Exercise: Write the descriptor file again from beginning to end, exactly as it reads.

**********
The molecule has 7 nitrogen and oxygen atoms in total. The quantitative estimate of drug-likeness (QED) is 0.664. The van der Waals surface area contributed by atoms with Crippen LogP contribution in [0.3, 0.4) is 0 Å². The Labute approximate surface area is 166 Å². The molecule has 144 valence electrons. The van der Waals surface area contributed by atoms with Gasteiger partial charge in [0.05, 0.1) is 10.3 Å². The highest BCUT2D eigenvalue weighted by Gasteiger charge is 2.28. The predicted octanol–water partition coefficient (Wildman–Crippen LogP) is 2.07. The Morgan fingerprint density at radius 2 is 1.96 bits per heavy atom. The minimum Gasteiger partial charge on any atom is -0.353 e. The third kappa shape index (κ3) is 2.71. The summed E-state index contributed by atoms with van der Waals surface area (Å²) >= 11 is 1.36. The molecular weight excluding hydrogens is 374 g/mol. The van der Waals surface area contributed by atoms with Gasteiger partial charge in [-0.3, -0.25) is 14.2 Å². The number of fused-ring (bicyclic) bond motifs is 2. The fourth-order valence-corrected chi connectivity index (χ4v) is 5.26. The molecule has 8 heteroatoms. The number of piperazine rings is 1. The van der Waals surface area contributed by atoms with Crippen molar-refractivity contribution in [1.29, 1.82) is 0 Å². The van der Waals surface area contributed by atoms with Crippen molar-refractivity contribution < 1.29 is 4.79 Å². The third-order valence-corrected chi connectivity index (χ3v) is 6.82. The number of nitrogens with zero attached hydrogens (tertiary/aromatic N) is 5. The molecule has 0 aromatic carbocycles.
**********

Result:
The molecule has 7 nitrogen and oxygen atoms in total. The quantitative estimate of drug-likeness (QED) is 0.664. The van der Waals surface area contributed by atoms with Crippen LogP contribution in [0.3, 0.4) is 0 Å². The Labute approximate surface area is 166 Å². The molecule has 144 valence electrons. The van der Waals surface area contributed by atoms with Gasteiger partial charge in [0.05, 0.1) is 10.3 Å². The highest BCUT2D eigenvalue weighted by Gasteiger charge is 2.28. The predicted octanol–water partition coefficient (Wildman–Crippen LogP) is 2.07. The Morgan fingerprint density at radius 2 is 1.96 bits per heavy atom. The minimum Gasteiger partial charge on any atom is -0.353 e. The third kappa shape index (κ3) is 2.71. The summed E-state index contributed by atoms with van der Waals surface area (Å²) >= 11 is 1.36. The molecular weight excluding hydrogens is 374 g/mol. The van der Waals surface area contributed by atoms with Gasteiger partial charge in [-0.3, -0.25) is 14.2 Å². The number of fused-ring (bicyclic) bond motifs is 2. The fourth-order valence-corrected chi connectivity index (χ4v) is 5.26. The molecule has 8 heteroatoms. The number of piperazine rings is 1. The van der Waals surface area contributed by atoms with Crippen molar-refractivity contribution in [1.29, 1.82) is 0 Å². The van der Waals surface area contributed by atoms with Crippen molar-refractivity contribution < 1.29 is 4.79 Å². The third-order valence-corrected chi connectivity index (χ3v) is 6.82. The number of nitrogens with zero attached hydrogens (tertiary/aromatic N) is 5. The molecule has 0 aromatic carbocycles.